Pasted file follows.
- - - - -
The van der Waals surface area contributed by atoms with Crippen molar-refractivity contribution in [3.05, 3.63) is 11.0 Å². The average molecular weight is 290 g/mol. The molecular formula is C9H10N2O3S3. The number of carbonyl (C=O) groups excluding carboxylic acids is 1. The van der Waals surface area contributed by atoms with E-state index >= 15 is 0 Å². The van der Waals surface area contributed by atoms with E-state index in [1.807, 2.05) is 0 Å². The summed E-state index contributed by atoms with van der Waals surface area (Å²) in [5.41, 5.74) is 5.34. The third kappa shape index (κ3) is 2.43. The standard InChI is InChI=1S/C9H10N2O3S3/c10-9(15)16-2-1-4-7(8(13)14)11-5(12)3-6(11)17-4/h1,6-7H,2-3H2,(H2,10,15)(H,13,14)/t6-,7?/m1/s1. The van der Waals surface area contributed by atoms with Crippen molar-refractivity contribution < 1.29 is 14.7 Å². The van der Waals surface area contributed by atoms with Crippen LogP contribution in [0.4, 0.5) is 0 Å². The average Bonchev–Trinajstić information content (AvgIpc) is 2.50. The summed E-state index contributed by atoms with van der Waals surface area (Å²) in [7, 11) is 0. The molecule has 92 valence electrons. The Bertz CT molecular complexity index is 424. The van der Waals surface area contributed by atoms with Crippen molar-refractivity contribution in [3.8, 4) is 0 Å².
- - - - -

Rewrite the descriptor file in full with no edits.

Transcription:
The van der Waals surface area contributed by atoms with Crippen molar-refractivity contribution in [3.05, 3.63) is 11.0 Å². The average molecular weight is 290 g/mol. The molecular formula is C9H10N2O3S3. The number of carbonyl (C=O) groups excluding carboxylic acids is 1. The van der Waals surface area contributed by atoms with E-state index >= 15 is 0 Å². The van der Waals surface area contributed by atoms with E-state index in [1.807, 2.05) is 0 Å². The summed E-state index contributed by atoms with van der Waals surface area (Å²) in [5.41, 5.74) is 5.34. The third kappa shape index (κ3) is 2.43. The standard InChI is InChI=1S/C9H10N2O3S3/c10-9(15)16-2-1-4-7(8(13)14)11-5(12)3-6(11)17-4/h1,6-7H,2-3H2,(H2,10,15)(H,13,14)/t6-,7?/m1/s1. The van der Waals surface area contributed by atoms with Crippen molar-refractivity contribution < 1.29 is 14.7 Å². The van der Waals surface area contributed by atoms with Crippen LogP contribution in [0.4, 0.5) is 0 Å². The average Bonchev–Trinajstić information content (AvgIpc) is 2.50. The summed E-state index contributed by atoms with van der Waals surface area (Å²) in [7, 11) is 0. The molecule has 92 valence electrons. The Bertz CT molecular complexity index is 424. The van der Waals surface area contributed by atoms with Crippen molar-refractivity contribution in [3.8, 4) is 0 Å².